Undeterred by heavy rain, hundreds of thousands of protesters yesterday marched in Taipei and other cities in Taiwan in support of the pro-democracy protests in Hong Kong.
Organizers said that the Hong Kong government should respond positively to the five demands made by the Hong Kong protesters, which they said are reasonable under the framework of the Basic Law of the Hong Kong Special Administrative Region.
Hong Kong Chief Executive Carrie Lam (林鄭月娥) has only agreed to withdraw the Fugitive Offenders and Mutual Legal Assistance in Criminal Matters Legislation Amendment, which ignited the months-long protests.
Photo: Tu Chu-min, Taipei Times
However, she has declined to form an independent committee to investigate alleged abuse of power by police; roll back the categorization of the protests after June 12 as a riot; release all student protesters and dismiss their charges; or allow universal suffrage.
Organizers said they opposed a peace treaty compiled under the “one China” framework.
The Hong Kong government should not restrict students studying in Taiwan and release the student protesters, they said.
Photo: Tu Chu-min, Taipei Times
The Taiwanese government should pass legislation to protect asylum seekers from Hong Kong and Macau, they added.
A fruit vendor surnamed Chou (周) and his wife brought 10,000 dragon fruits from his farm in Changhua County’s Erlin (二林) and handed them out to protesters in Taipei for free.
“This is such a meaningful event. Supporting Hong Kong is supporting Taiwan,” Chou’s wife said.
A protester surnamed Chu (朱) said that he started paying attention to the issues in Hong Kong during the 2014 “Umbrella movement,” adding that people should not harbor any dreams of “one country, two systems.”
They should look at how the Chinese Communist Party treats minorities in Tibet and Xinjiang, Chu said.
“I came here to march for freedom, which is a universal value,” he said, adding that what happened in Hong Kong made him rethink Taiwan’s relations with China.
Photo: Tsai Wen-chu, Taipei Times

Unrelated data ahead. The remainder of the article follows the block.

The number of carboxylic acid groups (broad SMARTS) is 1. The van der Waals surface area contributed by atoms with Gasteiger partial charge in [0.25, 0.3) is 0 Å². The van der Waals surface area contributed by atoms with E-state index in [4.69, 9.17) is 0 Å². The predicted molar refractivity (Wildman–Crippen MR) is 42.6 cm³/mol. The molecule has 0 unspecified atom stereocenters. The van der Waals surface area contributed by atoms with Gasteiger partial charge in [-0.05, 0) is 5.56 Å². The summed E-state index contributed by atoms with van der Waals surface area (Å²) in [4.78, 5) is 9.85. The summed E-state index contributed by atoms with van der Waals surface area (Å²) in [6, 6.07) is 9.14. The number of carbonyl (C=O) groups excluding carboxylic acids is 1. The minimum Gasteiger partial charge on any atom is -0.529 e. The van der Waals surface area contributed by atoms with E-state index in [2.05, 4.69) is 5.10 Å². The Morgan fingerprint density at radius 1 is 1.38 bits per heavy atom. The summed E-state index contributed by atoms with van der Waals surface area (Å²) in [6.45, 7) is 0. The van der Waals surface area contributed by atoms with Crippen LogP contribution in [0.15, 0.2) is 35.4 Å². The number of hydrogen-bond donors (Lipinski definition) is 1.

Among the participants were Taiwan New Constitution Foundation founder Koo Kwang-ming (辜寬敏), former premier Yu Shyi-kun (游錫堃) and Democratic Progressive Party Chairman Cho Jung-tai (卓榮泰).
Similar rallies were also held in Hsinchu, Taichung, Tainan and Kaohsiung.
While the march in Taipei proceeded peacefully in general, two Chinese Unification Promotion Party members, allegedly disguised as protesters, splashed red paint on Hong Kong singer and democracy advocate Denise Ho’s (何韻詩) head while she was being interviewed by Taiwanese media.
Photo: AFP / Sam Yeh
Appearing unperturbed by the incident, Ho said this showed how low pro-Beijing people can go when it comes to such issues, adding that this is the type of threat facing social advocates in Hong Kong every day.
People in Hong Kong would not be threatened, nor would they bow to oppression from China because of this incident, she said, adding that she would sue the perpetrators.
Minister of the Interior Hsu Kuo-yung (徐國勇) said police have arrested two suspects on charges of engaging in organized crime, offenses against freedom and insulting a person in public.
President Tsai Ing-wen (蔡英文) said the matter would be taken seriously, adding that people can have different opinions about a certain issue in a democratic society, but the nation would not allow such behavior to challenge its democracy.
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